Staff at Warrington and Halton Hospitals NHS Foundation Trust have eliminated pressure ulcers caused by devices like plaster casts with the help of a “simple red stripe”.
During 2014-15, the trust had six cases of severe device-related pressure ulcers spurring a group of staff to design some actions they felt could eliminate all cases in the future.
“The red band on the casts is a simple idea that is making a real difference”
The trust said one of the key actions had been the addition of a simple red band around all plaster casts worn by patients at greater risk of developing a pressure ulcer.
The band is intended to act as a “visual highlight” that extra care needs to be taken with the patient and encourages staff to frequently change their position, encourage them to be mobile and relieve pressure on the cast.
The red banded cast idea has been backed up by extra training and awareness for staff.
There has not been a single device related pressure ulcer among hospital patients since it was introduced at the trust’s Warrington Hospital and Halton General Hospital last June.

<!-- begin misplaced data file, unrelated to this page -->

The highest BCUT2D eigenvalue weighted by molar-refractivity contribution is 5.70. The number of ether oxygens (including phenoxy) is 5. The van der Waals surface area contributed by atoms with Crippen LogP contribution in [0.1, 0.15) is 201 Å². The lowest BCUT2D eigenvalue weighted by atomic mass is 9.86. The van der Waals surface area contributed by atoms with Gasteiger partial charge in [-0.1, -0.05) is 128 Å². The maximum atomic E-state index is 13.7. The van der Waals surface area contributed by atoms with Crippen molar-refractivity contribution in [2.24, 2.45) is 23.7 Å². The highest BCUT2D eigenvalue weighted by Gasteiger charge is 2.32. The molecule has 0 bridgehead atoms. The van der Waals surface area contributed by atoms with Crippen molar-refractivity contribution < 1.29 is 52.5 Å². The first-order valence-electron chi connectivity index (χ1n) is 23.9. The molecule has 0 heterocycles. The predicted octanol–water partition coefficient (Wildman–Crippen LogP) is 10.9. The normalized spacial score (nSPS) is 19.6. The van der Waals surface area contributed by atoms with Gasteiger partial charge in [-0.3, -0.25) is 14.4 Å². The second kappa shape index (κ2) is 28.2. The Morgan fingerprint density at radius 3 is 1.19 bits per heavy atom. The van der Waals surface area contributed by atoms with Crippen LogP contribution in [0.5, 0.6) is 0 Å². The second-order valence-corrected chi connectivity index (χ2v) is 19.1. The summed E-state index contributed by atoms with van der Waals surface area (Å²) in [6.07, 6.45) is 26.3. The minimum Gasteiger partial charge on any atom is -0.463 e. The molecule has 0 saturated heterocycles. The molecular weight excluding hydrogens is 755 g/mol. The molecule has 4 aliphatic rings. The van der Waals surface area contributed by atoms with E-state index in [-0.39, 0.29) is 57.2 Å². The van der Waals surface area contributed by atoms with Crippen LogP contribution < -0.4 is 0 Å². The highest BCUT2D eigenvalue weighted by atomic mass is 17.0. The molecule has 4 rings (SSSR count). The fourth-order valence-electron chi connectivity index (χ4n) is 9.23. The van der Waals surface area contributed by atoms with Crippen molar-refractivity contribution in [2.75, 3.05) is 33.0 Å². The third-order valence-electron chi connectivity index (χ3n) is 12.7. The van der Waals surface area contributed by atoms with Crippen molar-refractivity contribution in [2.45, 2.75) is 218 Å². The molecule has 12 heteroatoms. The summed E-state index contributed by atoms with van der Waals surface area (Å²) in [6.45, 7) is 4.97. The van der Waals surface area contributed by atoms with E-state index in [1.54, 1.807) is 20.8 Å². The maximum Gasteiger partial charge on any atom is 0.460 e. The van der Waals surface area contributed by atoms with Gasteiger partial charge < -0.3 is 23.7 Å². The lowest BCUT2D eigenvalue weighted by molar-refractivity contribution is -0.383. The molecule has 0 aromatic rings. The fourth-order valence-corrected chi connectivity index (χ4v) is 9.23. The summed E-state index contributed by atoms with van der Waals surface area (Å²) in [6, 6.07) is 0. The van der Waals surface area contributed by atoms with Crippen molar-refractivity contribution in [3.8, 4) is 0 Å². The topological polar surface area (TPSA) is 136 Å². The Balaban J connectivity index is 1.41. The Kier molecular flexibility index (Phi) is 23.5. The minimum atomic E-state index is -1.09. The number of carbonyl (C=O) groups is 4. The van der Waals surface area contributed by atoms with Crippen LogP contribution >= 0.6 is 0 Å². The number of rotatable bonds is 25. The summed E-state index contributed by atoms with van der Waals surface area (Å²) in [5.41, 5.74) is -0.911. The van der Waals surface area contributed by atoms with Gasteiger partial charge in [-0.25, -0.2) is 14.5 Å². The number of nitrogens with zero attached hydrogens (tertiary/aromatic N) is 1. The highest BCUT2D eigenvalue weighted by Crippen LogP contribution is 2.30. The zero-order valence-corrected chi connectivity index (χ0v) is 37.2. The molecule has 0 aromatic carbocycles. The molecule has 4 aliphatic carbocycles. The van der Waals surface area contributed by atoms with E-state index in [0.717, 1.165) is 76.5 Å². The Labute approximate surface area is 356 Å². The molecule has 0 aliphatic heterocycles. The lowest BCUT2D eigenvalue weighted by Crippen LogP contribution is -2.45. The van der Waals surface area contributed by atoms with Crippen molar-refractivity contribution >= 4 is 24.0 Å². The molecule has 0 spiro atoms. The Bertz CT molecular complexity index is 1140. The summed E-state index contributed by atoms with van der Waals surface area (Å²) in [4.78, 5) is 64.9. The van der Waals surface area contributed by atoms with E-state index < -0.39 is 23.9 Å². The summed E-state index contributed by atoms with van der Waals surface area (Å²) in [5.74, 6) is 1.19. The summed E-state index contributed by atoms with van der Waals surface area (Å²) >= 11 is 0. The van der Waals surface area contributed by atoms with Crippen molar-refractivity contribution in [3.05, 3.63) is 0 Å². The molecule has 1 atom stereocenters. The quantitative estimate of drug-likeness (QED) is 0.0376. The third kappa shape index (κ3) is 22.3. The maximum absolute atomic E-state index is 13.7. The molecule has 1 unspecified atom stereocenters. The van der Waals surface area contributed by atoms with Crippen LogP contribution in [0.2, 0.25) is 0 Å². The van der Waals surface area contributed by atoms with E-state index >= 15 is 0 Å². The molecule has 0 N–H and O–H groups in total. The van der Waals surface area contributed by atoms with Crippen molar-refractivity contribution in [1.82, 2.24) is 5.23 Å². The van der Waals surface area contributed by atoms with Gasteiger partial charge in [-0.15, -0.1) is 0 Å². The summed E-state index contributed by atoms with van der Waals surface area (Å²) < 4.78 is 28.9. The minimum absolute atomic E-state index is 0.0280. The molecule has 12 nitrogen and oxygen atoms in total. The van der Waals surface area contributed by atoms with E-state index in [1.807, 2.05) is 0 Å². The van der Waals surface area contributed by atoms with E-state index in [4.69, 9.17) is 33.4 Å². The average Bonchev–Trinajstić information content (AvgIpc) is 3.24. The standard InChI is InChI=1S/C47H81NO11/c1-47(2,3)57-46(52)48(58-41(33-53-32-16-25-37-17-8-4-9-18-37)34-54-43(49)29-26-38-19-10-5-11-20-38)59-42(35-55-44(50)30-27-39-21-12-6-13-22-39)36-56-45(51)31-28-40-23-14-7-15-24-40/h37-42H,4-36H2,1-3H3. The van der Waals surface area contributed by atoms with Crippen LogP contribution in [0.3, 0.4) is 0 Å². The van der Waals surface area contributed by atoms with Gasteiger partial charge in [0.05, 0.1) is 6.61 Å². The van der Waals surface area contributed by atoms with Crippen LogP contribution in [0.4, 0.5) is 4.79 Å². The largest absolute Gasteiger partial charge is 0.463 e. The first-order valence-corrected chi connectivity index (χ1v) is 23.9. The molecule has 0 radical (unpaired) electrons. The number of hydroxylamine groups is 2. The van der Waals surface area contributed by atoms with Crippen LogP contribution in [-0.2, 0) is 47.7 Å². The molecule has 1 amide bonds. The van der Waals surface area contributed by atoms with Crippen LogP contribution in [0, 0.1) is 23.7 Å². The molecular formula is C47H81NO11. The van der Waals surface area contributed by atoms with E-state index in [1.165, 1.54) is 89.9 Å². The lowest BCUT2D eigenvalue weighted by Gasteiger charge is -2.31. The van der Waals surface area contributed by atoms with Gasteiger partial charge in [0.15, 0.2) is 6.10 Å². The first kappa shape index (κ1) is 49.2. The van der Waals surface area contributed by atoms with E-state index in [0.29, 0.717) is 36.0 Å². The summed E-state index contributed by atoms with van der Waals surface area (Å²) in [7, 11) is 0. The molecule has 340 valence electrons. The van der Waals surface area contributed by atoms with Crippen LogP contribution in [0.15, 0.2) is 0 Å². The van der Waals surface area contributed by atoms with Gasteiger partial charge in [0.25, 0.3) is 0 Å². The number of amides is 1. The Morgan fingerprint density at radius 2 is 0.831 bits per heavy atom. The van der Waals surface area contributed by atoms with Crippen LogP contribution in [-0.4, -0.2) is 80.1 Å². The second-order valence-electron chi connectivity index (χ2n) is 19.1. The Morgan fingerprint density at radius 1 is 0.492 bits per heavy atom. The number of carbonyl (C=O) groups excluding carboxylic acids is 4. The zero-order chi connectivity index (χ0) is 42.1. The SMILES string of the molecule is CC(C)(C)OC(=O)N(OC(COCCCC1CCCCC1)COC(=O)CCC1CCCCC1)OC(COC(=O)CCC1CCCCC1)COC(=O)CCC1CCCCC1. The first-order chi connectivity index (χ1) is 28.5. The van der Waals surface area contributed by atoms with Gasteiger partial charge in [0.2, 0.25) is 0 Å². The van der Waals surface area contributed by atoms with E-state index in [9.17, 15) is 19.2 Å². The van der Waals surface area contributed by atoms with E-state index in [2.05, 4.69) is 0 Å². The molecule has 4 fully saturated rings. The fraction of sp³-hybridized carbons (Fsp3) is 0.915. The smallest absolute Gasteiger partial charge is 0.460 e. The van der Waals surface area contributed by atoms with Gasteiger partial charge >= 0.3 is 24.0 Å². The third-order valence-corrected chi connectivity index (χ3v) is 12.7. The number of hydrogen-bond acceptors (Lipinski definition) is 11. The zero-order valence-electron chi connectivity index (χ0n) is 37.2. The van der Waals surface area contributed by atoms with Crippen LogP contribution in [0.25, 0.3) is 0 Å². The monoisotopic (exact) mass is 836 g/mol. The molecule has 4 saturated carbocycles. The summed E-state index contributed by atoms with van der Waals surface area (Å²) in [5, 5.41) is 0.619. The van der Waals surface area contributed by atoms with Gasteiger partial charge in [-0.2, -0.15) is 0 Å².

Rachael Browning, associate director of nursing for scheduled care at Warrington and Halton, said: “We identified that there was an increased risk caused by plaster of paris and other splints and supports that we use in the hospitals.
“Whilst those devices are needed to treat fractures and other injuries, it was creating problems for some less mobile patients by causing potential harm through pressure ulcers,” she said.
Ms Browning described the red bands on casts as a “simple idea that is making a real difference”.
“By clearly highlighting the patients at high risk we have seen this fantastic reduction in cast related pressure ulcers,” she said.
She added: “We have seen a really positive result from this initiative in the hospital and we are hoping to cascade the learning and the red striped cast into the community.”
The initiative has not only made a difference to care quality, it has also been completely cost neutral for the hospitals, said the trust. Staff are now sharing their ideas with other trusts.
It forms been part of a programme of work around reducing all pressure ulcers that the trust has been prioritising over the last few years, with cases falling by around 40% last year.